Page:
- Fixed. If someone comes by to revert, just put it back. — LlywelynII 12:18, 26 November 2013 (UTC)
Viewing, Visitation, and Wake are not the same thing. A viewing is just that - viewing the body. It can take place in the hospital, home, funeral parlor, religious edifice, public building, and/or graveside. A visitation need not involve the body at all. It involves visiting the bereaved – usually within a week or so of the death. Visitation and viewing are often merged. A wake is a celebration of the deceased's life and generally involves a party. Rklawton 15:34, 7 May 2007 (UTC)
I removed the following:
because the link to AMS lists many medical schools which accept anatomical gifts, whereas Georgetown is only one
is just plain weird. I could be wrong about that one; maybe it really is relevant to funeral, but it doesn't look it to me.
is spam. Twice, in fact, two links in one sentence
- Easybyte - free easy piano arrangements of music suitable for funerals (Thaxted, Purcell, Chopin)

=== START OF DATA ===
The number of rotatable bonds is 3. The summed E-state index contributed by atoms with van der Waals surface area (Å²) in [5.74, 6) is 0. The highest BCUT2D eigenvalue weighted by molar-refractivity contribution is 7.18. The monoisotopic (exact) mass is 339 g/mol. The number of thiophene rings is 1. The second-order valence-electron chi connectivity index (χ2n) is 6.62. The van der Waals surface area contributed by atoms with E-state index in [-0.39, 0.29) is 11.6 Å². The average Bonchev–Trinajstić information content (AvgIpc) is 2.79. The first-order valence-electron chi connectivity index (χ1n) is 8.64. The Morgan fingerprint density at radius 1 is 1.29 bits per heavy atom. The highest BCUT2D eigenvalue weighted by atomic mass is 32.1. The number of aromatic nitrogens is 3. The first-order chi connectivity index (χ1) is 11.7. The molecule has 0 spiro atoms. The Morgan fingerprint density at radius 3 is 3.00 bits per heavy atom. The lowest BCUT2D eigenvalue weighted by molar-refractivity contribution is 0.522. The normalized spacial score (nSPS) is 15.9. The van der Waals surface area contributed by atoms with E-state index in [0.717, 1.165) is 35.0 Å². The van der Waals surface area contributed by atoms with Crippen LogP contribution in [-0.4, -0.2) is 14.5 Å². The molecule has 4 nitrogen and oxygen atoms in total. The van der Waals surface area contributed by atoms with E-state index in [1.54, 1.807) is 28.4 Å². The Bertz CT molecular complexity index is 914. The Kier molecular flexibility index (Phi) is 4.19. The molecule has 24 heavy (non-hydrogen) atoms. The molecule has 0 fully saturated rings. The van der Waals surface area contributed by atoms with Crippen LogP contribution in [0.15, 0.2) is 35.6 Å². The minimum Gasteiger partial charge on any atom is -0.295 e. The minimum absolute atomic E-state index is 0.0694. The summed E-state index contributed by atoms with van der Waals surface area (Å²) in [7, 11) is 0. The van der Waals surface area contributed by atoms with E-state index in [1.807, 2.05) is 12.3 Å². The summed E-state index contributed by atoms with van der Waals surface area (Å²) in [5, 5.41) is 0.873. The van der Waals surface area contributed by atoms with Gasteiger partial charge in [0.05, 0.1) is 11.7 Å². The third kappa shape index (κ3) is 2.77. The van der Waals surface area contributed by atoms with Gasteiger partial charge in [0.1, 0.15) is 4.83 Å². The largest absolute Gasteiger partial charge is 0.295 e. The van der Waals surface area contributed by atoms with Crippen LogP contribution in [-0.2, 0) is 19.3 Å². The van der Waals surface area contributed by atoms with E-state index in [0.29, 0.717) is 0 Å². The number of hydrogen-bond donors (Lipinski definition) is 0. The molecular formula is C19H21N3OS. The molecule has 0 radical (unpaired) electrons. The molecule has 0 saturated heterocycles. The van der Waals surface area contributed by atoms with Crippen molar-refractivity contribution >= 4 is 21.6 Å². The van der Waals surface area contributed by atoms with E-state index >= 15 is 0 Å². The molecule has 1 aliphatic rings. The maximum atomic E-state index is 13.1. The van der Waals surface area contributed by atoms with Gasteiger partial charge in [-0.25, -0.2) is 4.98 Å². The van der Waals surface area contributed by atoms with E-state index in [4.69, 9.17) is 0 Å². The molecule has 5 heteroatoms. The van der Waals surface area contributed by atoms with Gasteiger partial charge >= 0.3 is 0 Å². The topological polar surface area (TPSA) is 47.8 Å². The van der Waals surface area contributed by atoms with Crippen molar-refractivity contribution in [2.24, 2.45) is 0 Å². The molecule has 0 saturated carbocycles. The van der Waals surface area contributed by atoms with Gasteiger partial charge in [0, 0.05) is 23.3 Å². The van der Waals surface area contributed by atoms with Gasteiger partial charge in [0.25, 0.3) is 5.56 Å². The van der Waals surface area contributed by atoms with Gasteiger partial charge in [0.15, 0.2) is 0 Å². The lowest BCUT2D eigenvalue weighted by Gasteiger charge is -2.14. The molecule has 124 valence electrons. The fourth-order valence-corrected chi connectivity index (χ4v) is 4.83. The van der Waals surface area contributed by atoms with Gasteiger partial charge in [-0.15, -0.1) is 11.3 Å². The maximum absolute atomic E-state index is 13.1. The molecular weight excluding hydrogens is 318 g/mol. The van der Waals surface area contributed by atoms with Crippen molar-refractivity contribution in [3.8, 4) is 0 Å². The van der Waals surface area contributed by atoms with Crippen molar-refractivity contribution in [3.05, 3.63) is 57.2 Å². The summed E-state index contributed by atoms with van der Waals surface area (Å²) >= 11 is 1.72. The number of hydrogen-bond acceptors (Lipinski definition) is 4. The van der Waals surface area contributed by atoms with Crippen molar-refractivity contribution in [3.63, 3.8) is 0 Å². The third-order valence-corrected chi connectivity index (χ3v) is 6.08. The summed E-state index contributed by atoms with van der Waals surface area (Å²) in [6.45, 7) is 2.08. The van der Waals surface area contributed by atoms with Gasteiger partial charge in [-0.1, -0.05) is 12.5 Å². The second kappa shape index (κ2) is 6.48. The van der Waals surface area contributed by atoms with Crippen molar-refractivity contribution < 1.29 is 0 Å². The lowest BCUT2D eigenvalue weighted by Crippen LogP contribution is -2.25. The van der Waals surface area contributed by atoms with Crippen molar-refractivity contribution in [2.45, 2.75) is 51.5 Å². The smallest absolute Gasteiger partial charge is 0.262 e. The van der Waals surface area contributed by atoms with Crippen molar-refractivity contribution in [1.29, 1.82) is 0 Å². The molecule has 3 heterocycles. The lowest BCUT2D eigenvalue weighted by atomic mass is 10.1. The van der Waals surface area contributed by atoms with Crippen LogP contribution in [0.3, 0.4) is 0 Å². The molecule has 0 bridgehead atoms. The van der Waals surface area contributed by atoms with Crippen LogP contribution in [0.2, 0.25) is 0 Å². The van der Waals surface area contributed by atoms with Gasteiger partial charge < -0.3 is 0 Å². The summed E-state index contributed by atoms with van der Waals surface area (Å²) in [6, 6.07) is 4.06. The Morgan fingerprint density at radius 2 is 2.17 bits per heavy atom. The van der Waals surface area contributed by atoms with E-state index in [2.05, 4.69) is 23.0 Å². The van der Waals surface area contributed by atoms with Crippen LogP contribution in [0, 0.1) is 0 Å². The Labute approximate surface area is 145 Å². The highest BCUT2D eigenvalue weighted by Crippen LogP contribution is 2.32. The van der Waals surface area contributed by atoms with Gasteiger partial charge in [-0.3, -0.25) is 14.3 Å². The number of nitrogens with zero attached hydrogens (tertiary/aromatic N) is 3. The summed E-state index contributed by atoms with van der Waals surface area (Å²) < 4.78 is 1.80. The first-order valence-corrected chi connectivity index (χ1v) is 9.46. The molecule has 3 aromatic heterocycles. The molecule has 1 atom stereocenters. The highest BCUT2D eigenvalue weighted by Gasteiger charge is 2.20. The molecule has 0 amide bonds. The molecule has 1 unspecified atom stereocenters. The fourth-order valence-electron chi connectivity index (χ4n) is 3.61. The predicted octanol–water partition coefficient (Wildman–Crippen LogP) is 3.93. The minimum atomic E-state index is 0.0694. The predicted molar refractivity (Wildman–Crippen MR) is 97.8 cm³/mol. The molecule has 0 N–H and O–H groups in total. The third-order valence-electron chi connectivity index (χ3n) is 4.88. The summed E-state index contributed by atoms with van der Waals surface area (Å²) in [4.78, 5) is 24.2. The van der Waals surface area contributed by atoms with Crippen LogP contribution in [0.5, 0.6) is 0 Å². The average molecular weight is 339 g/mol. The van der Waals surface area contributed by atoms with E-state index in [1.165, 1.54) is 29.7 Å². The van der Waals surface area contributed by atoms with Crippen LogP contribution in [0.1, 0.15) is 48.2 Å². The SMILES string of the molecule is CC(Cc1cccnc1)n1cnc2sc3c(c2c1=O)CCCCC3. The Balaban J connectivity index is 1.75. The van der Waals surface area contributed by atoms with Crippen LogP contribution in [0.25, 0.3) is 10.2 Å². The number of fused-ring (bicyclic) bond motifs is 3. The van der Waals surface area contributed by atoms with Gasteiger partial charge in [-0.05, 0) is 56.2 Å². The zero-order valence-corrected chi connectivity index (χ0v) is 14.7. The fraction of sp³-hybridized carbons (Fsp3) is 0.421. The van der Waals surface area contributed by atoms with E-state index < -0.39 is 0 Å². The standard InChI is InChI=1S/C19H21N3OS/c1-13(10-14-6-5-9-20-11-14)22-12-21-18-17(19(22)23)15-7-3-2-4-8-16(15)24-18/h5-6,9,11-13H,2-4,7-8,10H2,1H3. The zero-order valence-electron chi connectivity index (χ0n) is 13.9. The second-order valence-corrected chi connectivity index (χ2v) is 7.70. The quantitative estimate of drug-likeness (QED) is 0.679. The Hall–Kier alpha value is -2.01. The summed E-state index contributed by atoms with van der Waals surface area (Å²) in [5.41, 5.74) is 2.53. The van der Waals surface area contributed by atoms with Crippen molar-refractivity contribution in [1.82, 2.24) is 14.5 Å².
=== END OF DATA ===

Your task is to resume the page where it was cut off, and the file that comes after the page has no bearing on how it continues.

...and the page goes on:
The Rohan Kriwaczek hoax
There never was any such thing as the The Guild of Funerary Violinists
Ogg 10:44, 13 October 2006 (UTC)
I originally deleted this link because it appeared to be an article mainly talking about the beliefs (rather than the funeral rites) of a minor Christian tradition. To include links to all similarly popular customs would overwhelm the article, and actual the information about funeral rites is minimal and buried far down the page. Hence my reasoning of it being unencyclopedic in this context. I do not think the link should be on the article, but since another editor disagrees I thought I should bring this to the talk page to find out what other editors think. --Siobhan Hansa 03:41, 26 November 2006 (UTC)